One-Stop Shopping for (Free) Virtual Reality Content

Instructors at Drexel University can sift through more than 250,000 pieces of virtual reality content in a repository the institution bills as the first of its kind.

July 25, 2018
 
The homepage of Drexel's virtual reality repository shows a random selection of images that faculty members can download.
Susan Aldridge/Drexel University

Drexel University wants its instructors to take full advantage of virtual and augmented reality technology in their classrooms. The Philadelphia institution’s new repository of VR and AR content aims to make that easier than ever.

The online database, unveiled last month and set to be distributed this fall among Drexel instructors in the institution's Blackboard interface, includes more than 250,000 “artifacts” -- VR and AR images, 3-D objects, 360-degree panoramas -- that can be used across a wide range of disciplines. Instructors can use search terms like “heart diagram” or “skeleton” to find and download the images they want to use in their courses, both face-to-face and online.

The repository’s name looks strange on paper but rolls off the tongue: VRtifacts.

“This was an opportunity for us to share what’s possible with the faculty,” said Susan Aldridge, president of Drexel University Online. “It gives them a lot of ideas of how to utilize the content in their courses. It just makes their contents more robust.”

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All of the VR content in the repository is open source, available for download by instructors. The institution can track the number of users and downloads through Blackboard.

Drexel has purchased 1,000 pairs of collapsible virtual reality glasses for less than $4 apiece; all of them will be distributed to accepted online students.

Faculty members will eventually be able to submit their own content, which will be reviewed by a site administrator according to a set of “minimum standards” currently being developed by Aldridge's team. There are also plans for a scoring system that faculty members can use to rate the quality of various images, and comments denoting which artifacts have been used for which courses.

Institutions have only begun to grapple with the possibilities and pitfalls of virtual reality. While some have invested in dedicated physical spaces for virtual reality innovation or incorporated the technology into classrooms, consensus on the value of the technology as a learning tool hasn't yet formed. With this repository, Drexel aims to offer instructors the flexibility to determine the role of virtual reality in their own pedagogy.

Drexel’s nursing, criminal justice and law programs already make use of virtual reality in some classrooms. Aldridge has had the repository idea for a couple years but only recently took steps to put it into action. She got connected a few months ago through higher ed colleagues to David Keesee, president of 3Dream, a technology company that works on 3-D animation. Keesee’s team had been developing a database of virtual reality content, and the prospect of partnering with a university offered a concrete road map for how the database could be utilized, Keesee said.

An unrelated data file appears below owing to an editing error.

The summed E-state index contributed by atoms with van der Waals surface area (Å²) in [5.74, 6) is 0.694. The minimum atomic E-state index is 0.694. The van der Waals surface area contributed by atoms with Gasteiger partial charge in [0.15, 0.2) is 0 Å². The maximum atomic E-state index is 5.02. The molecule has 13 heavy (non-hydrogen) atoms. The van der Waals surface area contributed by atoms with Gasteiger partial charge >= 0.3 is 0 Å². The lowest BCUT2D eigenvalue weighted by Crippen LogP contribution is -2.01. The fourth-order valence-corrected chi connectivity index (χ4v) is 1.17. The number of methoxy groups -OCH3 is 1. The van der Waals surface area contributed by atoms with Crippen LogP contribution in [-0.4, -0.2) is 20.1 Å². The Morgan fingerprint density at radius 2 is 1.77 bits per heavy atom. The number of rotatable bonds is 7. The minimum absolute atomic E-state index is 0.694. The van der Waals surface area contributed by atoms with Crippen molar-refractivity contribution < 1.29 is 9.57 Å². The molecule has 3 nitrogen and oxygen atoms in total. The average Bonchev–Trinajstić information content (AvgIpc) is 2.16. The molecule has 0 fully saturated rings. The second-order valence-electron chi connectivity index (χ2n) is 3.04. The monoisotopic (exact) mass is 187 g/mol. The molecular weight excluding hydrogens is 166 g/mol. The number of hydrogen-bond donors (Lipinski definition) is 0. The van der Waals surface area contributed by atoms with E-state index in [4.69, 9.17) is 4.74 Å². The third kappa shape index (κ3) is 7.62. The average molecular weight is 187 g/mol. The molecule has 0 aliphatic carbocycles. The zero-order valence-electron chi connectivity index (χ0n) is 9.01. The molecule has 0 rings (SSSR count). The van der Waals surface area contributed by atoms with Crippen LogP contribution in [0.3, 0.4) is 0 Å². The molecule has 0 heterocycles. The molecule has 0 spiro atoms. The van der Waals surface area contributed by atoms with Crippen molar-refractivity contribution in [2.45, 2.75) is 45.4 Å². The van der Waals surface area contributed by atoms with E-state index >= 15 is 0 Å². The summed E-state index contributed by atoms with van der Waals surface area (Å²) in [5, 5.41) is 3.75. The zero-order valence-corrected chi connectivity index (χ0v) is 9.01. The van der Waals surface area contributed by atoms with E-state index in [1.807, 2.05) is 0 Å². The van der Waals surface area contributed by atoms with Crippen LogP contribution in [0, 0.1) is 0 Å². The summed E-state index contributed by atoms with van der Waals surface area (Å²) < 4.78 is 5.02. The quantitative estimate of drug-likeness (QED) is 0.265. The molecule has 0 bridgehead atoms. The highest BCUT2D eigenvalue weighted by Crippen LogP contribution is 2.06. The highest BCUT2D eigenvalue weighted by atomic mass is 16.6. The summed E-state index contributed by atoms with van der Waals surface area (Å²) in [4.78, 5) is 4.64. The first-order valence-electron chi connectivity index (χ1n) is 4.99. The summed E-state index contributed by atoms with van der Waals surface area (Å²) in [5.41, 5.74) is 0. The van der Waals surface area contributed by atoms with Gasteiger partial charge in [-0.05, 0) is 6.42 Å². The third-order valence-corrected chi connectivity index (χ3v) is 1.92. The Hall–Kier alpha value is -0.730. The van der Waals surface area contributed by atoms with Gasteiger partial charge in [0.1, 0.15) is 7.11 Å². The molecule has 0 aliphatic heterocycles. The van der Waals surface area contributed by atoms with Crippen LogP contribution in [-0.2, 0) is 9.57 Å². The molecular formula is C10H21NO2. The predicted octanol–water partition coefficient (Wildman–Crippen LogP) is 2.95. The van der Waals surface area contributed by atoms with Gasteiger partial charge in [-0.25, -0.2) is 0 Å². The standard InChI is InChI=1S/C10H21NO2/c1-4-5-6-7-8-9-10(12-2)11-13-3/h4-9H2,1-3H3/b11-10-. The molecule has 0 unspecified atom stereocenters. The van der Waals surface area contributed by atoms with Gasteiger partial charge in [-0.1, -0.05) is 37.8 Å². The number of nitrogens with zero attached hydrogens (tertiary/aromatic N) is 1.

3Dream also started tagging each image with subject keywords, though instructional designers at Drexel have taken up that work as the project gets unveiled. “The beauty of all that is you take all the technical out of it, make it a very simple, easy-to-use searchable database,” Keesee said.

Launching the repository cost approximately $200,000, most of which went to 3Dream. Maintenance costs will be minimal, according to Aldridge.

The institution’s online learning team has begun training instructional designers on using the tool and teaching it to faculty members. Drexel’s six Online Learning Council Faculty Fellows, selected by the deans of the colleges to lead the university’s online efforts, have also gotten an early preview of the resource. Karyn Holt, chair of the fellows, thinks the repository will appeal to some faculty members more than others.

“My personal opinion is it is not going to be for every faculty member. It is not going to have a huge impact in terms of numbers,” Holt said. “But the faculty members that can use that asset, it will be huge in terms of that individual course.”

The most appealing feature, Holt said, is the ability to incorporate VR and other multimedia content into a class from the comfort of the Blackboard interface, rather than going to “eight sites,” scrolling through Google Images and wondering about copyright infringement.

Right now the repository integrates only with Blackboard, but Keesee’s company is working on plug-ins for D2L and Canvas as well. His goal is for other universities to use the existing repository as a base and then add content to it. Aldridge hopes other universities will follow Drexel's lead.

"We want something for the faculty to be able to easily explore as they find some things they perceive will be really helpful to them," Aldridge said.

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